As well as spending years in college studying religious Renaissance Art.

So no, it’s not an attempt at replacing Jesus as the focus of our prayers, praise,
and adoration but rather it’s more like having a few more folks in one’s corner
it’s just that those folks are a bit more heavenly than earthly.

Think of it like having a close friend who joins you in prayer and
who walks along by your side…it’s just that they’re there in spirit rather than
in the flesh.

But this isn’t a post about the virtues or vices of Saints in our lives…
rather this is a post about a painting…a painting of a saint…

Well, sort of…

The saint in question is Saint Anthony of Padua, otherwise known as
Santo Antonio di Padova.

Anthony was born Fernando Martins de Bulhões in Lisbon, Portugal in 1195.
Eventually, he became a Franciscan Friar, making Padua (Padova), Itlay home.

He is known as the patron saint of lost things.

But again, this is not necessarily to be a biographical post, just a post
about a painting…

I have had a long connection with St Anthony—one I’ve written about before.
But this particular tale is unlike our other run-ins and lingering relationship.

So just know, Santo Antonio and I have a history.
But this story isn’t about that story, but rather about a painting.

Several months ago, I took a couple of my grandmother’s old lamps over to Atlanta
in order to have then rewired.

They are lovely antique lamps that have just sat, never being used due to ancient
and most dangerous wiring.
My grandfather, who was an electrical engineer would, as a hobby, often turn the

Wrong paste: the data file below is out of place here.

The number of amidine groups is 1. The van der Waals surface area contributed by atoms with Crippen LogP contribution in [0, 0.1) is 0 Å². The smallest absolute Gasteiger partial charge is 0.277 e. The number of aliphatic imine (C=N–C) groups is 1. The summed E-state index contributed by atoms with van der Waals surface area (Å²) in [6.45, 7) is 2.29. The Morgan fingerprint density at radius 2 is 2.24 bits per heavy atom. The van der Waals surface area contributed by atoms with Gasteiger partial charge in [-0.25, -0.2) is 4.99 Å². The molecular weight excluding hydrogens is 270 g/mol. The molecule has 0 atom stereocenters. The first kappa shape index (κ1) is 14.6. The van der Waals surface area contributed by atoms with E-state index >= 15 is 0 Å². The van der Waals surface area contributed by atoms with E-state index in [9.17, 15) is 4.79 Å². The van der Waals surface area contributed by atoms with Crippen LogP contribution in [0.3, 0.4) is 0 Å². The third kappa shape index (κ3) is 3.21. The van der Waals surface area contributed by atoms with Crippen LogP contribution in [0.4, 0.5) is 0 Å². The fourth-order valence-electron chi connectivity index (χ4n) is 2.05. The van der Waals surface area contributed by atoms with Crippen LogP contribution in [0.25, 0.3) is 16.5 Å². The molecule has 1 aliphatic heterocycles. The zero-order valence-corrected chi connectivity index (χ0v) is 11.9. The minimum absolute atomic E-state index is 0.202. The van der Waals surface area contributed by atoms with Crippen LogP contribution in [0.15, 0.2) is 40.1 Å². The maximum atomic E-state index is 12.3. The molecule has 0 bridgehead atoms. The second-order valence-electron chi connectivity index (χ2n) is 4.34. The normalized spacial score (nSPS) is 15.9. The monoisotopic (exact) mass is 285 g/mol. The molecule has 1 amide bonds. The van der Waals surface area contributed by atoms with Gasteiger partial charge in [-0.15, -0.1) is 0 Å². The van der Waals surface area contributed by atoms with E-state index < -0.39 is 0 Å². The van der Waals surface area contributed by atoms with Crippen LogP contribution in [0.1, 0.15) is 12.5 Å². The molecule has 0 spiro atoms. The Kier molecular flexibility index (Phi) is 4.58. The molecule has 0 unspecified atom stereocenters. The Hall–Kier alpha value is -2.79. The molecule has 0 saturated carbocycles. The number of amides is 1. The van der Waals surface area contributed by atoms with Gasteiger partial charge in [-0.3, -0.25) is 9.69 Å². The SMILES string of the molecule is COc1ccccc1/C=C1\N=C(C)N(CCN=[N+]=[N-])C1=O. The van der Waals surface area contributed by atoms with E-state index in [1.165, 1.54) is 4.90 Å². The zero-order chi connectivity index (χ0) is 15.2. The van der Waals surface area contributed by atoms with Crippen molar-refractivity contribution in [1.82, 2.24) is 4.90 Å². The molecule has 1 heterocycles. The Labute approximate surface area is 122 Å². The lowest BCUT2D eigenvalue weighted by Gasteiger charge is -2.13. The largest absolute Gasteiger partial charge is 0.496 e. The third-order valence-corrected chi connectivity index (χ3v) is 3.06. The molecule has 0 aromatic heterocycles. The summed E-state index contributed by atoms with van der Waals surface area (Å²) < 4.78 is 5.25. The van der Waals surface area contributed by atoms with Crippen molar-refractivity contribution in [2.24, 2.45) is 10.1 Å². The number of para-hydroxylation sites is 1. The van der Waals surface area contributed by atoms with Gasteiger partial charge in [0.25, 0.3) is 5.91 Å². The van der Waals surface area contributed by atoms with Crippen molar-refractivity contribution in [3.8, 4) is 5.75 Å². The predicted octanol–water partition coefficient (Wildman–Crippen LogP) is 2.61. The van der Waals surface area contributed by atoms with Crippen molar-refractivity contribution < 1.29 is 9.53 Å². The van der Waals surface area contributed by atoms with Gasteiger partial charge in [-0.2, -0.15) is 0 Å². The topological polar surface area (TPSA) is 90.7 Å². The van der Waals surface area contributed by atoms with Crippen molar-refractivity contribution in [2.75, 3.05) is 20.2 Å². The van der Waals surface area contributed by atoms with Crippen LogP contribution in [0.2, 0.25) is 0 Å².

antiques figurines or urns that my grandmother would bring home into lamps…
and so some of these lamps haven’t been updated in decades.
So I figured it was high time I got them up to speed so I could actually use them.

A friend of mine recommended a nice little lamp shop located over in Midtown…
and it just so happened that the shop also had a hodgepodge smattering of antiques.

I made several trips back and forth as I also decided that I needed to update a few lampshades.
Over the course of my visits, the owners and I struck up a nice little friendship.

We knew mutual old Atlanta stories and they knew some customers from Carrollton who
I knew.
Life can be delightfully small like that.

During one of my many trips over, one day my eye suddenly gravitated to an old beat-up
unframed oil painting perched all alone over in a forgotten corner.

The painting was ripped, chipped and cracking as the canvas was coming
untacked from the wooden base frame.
It was old, it was sad and it was unloved…
and it oddly drew me in.

Or rather it was the subject matter which immediately drew me in.

I asked the owners if they would consider selling the picture.

They said yes and it was actually a very affordable penance of a price for such an old painting.

Next they proceeded to tell me the story of how they came about the painting.

It seems that back in the early 1920s, The Vatican reached out to an Abbey in Michigan
about sending them approximately 50 paintings.
Why I’m not certain, but I do know that it was not uncommon for the Vatican to
‘lighten the load’ so the speak by gifting various abbeys, monasteries and churches
with some of their burgeoning collection of artwork.

The abbey kept the paintings until recently.

A nun from the abbey, out of the blue, reached out to these owners…
as it seems that one of the owners has a proclivity for antique
paintings and is known for such.

The nun explained how the abbey had gotten the paintings
but for a reason I never caught in this convoluted tale, asked if they’d be interested in
buying any of the paintings.

When they hung up the phone with the nun, they immediately rented a U-haul and drove